A group of teenage footballers from a village on the outskirts of Ranchi in Jharkhand have achieved something which even sportsperson with the best facilities and support in cities would only dream of.

Eighteen tribal girls representing Yuwa India under-14 all-girls team were placed third among 10 all-girls teams from Spain playing for the Gasteiz Cup in Victoria Gasteiz in Spain on July 13. The girls - students in village schools in Ormanjhi 20 km from Ranchi who played outside their village for the first time - were placed third after two wins, two losses, and one draw against international teams. Earlier the same month, during the Donosti Cup, Spain’s biggest football tournament, the girls made it out of the group phase defeating two teams from Spain before they lost to Santa Teresa (Spain) and Wisconsin International (USA) placed 2nd and 3rd respectively.

Over the last few days, the image of the joyous footballers wearing red and white sarees over their and flowers in their hair and around their wrists lifting their prize at Gasteiz Cup tournament has been shared again and again on social media sites. The team’s guru the founder and Executive Director of Yuwa-India, Franz Gastler, a 30-year old American who had first come to Jharkhand four years back to teach in villages, shared the story of the team’s journey from Ranchi to Spain.

Excerpts from an email interview:

What was the biggest challenge you and the team faced to reach the tournaments in Spain?

Obtaining the documents to allow the girls to travel. After we were invited by Donosti Cup with the support of TZBZ a group of student entrepreneurs in the Basque country of Spain, the main challenge, funny enough, was obtaining birth certificates. Most girls did not have official birth certificates (as they were born at home).

Yuwa doesn't have the staff to get these for eighteen girls, so the girls and their parents took the task on. At first, mothers and fathers accompanied the girls to the local Panchayat office. But as the weeks dragged on into months, the parents could not leave their fields and day labour jobs to follow up time and again. The girls reported to us that Dinesh Sahu, the panchayat sewak, had slapped several of them in the face when they arrived to follow up on the work. He made many of them sweep his office floor, and demanded bribes from each and every one of them. He told them that if they went to Spain, I would sell them into slavery.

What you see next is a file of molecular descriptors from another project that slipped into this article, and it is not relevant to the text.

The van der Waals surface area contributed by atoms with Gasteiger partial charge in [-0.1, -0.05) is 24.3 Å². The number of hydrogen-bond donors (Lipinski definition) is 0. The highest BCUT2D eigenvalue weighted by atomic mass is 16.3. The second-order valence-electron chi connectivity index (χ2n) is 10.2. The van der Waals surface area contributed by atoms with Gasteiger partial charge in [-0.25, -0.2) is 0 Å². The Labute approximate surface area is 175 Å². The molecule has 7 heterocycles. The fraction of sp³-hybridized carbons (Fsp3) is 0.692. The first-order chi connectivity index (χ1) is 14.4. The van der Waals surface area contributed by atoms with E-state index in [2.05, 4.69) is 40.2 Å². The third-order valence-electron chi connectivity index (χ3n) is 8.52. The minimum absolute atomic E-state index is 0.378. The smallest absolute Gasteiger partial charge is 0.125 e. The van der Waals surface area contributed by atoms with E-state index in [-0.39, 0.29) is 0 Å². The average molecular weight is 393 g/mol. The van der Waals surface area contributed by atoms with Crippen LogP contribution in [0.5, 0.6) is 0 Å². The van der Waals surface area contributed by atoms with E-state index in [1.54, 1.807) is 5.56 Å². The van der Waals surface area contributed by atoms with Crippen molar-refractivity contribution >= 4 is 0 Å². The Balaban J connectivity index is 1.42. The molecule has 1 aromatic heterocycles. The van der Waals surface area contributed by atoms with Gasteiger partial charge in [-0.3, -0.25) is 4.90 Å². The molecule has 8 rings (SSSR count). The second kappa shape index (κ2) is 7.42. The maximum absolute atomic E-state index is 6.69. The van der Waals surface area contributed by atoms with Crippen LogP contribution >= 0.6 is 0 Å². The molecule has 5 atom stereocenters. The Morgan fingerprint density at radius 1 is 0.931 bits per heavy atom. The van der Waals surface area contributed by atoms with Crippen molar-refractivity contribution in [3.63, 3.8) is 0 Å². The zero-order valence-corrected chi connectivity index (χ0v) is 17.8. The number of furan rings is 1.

How did the girls’ families respond to the girls’ participating in the tournament?

It was also a challenge getting support from the parents. While all of the parents wanted their daughters to get this opportunity, most could not fathom what a massive opportunity this really was. Most had never been outside of Jharkhand, and going abroad was hard to imagine.

We run classes and practices in three villages, and girls come from 10 villages to attend the program. My staff and I spent days tracking down parents in far-flung villages to sign documents -- although they had been told to meet us and sign documents at a certain time / date, they would sometimes leave for weddings etc. far away, and with no means to contact them.

The girls were often left to fend for themselves, against all the entrenched forces working against them in society, family and government. Nothing that's intended for them reaches them as it should. They have to fight for everything.

But that's one reason I admire these girls so much. They take on the challenges in their lives with courage, devotion and team spirit. Their grit and hunger to improve their lives and the lives of those around them often leaves me in awe.

What support have you got from the state and central government so far? What support could the sports and government authorities offer to the team in terms of funds, facilities, land etc.?

We've gotten no support from the state government as of yet. We have applied for land on a long-term lease because the land we play on is disappearing from right under our feet as land prospectors come in and buy up the land and put brick walls around it. Right now our proposal is sitting with the Sports Secretary, and she has said that without the support of the Jharkhand cabinet ministers, nothing will happen.

I don't know what has become of Dinesh Sahu, the panchayat sewak. The last I heard he was still in the same office, but had been told me might be transferred somewhere else. The media was very helpful, and the Inspector General CID Jharkhand Anurag Gupta was very helpful when we brought this to his attention. He said we can file a report, which we did. I don't know if any meaningful disciplinary action has happened, however.

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